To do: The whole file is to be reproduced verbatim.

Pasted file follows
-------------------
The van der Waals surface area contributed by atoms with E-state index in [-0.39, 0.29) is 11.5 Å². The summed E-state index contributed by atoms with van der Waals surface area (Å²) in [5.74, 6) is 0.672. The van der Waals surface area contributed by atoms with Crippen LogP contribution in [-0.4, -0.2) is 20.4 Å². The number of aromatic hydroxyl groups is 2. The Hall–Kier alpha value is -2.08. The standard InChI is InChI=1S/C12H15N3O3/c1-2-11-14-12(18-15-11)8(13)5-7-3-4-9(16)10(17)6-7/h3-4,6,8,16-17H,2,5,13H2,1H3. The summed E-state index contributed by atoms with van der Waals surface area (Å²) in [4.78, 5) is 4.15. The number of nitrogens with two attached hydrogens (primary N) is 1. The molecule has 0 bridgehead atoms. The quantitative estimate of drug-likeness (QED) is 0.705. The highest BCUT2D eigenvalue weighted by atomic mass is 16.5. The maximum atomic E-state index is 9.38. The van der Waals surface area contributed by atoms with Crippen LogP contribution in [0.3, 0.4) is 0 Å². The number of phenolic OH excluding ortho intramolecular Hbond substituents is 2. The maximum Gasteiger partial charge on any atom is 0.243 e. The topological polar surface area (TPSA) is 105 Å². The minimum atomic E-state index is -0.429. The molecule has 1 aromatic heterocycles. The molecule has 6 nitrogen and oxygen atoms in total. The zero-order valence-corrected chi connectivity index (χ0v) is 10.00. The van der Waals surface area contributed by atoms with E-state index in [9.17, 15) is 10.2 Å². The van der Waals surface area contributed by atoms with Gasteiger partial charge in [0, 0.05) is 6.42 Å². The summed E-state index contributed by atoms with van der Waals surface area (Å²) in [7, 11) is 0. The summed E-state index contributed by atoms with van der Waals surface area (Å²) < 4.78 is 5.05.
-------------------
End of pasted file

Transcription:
The van der Waals surface area contributed by atoms with E-state index in [-0.39, 0.29) is 11.5 Å². The summed E-state index contributed by atoms with van der Waals surface area (Å²) in [5.74, 6) is 0.672. The van der Waals surface area contributed by atoms with Crippen LogP contribution in [-0.4, -0.2) is 20.4 Å². The number of aromatic hydroxyl groups is 2. The Hall–Kier alpha value is -2.08. The standard InChI is InChI=1S/C12H15N3O3/c1-2-11-14-12(18-15-11)8(13)5-7-3-4-9(16)10(17)6-7/h3-4,6,8,16-17H,2,5,13H2,1H3. The summed E-state index contributed by atoms with van der Waals surface area (Å²) in [4.78, 5) is 4.15. The number of nitrogens with two attached hydrogens (primary N) is 1. The molecule has 0 bridgehead atoms. The quantitative estimate of drug-likeness (QED) is 0.705. The highest BCUT2D eigenvalue weighted by atomic mass is 16.5. The maximum atomic E-state index is 9.38. The van der Waals surface area contributed by atoms with Crippen LogP contribution in [0.3, 0.4) is 0 Å². The number of phenolic OH excluding ortho intramolecular Hbond substituents is 2. The maximum Gasteiger partial charge on any atom is 0.243 e. The topological polar surface area (TPSA) is 105 Å². The minimum atomic E-state index is -0.429. The molecule has 1 aromatic heterocycles. The molecule has 6 nitrogen and oxygen atoms in total. The zero-order valence-corrected chi connectivity index (χ0v) is 10.00. The van der Waals surface area contributed by atoms with E-state index in [9.17, 15) is 10.2 Å². The van der Waals surface area contributed by atoms with Gasteiger partial charge in [0, 0.05) is 6.42 Å². The summed E-state index contributed by atoms with van der Waals surface area (Å²) in [7, 11) is 0. The summed E-state index contributed by atoms with van der Waals surface area (Å²) < 4.78 is 5.05.